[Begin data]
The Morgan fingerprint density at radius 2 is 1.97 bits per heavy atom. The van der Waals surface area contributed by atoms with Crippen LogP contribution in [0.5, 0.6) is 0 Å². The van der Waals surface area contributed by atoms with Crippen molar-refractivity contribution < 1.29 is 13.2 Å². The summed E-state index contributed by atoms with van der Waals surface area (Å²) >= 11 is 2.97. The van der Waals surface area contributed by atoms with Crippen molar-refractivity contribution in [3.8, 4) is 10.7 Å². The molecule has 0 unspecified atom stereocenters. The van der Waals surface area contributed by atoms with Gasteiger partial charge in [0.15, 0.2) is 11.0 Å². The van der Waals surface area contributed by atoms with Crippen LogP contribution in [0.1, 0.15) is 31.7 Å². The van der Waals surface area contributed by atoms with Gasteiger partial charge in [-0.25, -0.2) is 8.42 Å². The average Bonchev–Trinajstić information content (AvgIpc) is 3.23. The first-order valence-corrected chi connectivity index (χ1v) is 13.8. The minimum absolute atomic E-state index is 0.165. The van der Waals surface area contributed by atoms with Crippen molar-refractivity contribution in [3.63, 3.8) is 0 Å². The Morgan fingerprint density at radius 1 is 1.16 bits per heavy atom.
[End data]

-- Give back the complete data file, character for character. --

The Morgan fingerprint density at radius 2 is 1.97 bits per heavy atom. The van der Waals surface area contributed by atoms with Crippen LogP contribution in [0.5, 0.6) is 0 Å². The van der Waals surface area contributed by atoms with Crippen molar-refractivity contribution < 1.29 is 13.2 Å². The summed E-state index contributed by atoms with van der Waals surface area (Å²) >= 11 is 2.97. The van der Waals surface area contributed by atoms with Crippen molar-refractivity contribution in [3.8, 4) is 10.7 Å². The molecule has 0 unspecified atom stereocenters. The van der Waals surface area contributed by atoms with Gasteiger partial charge in [0.15, 0.2) is 11.0 Å². The van der Waals surface area contributed by atoms with Crippen LogP contribution in [0.1, 0.15) is 31.7 Å². The van der Waals surface area contributed by atoms with Gasteiger partial charge in [-0.25, -0.2) is 8.42 Å². The average Bonchev–Trinajstić information content (AvgIpc) is 3.23. The first-order valence-corrected chi connectivity index (χ1v) is 13.8. The minimum absolute atomic E-state index is 0.165. The van der Waals surface area contributed by atoms with Crippen molar-refractivity contribution in [3.63, 3.8) is 0 Å². The Morgan fingerprint density at radius 1 is 1.16 bits per heavy atom.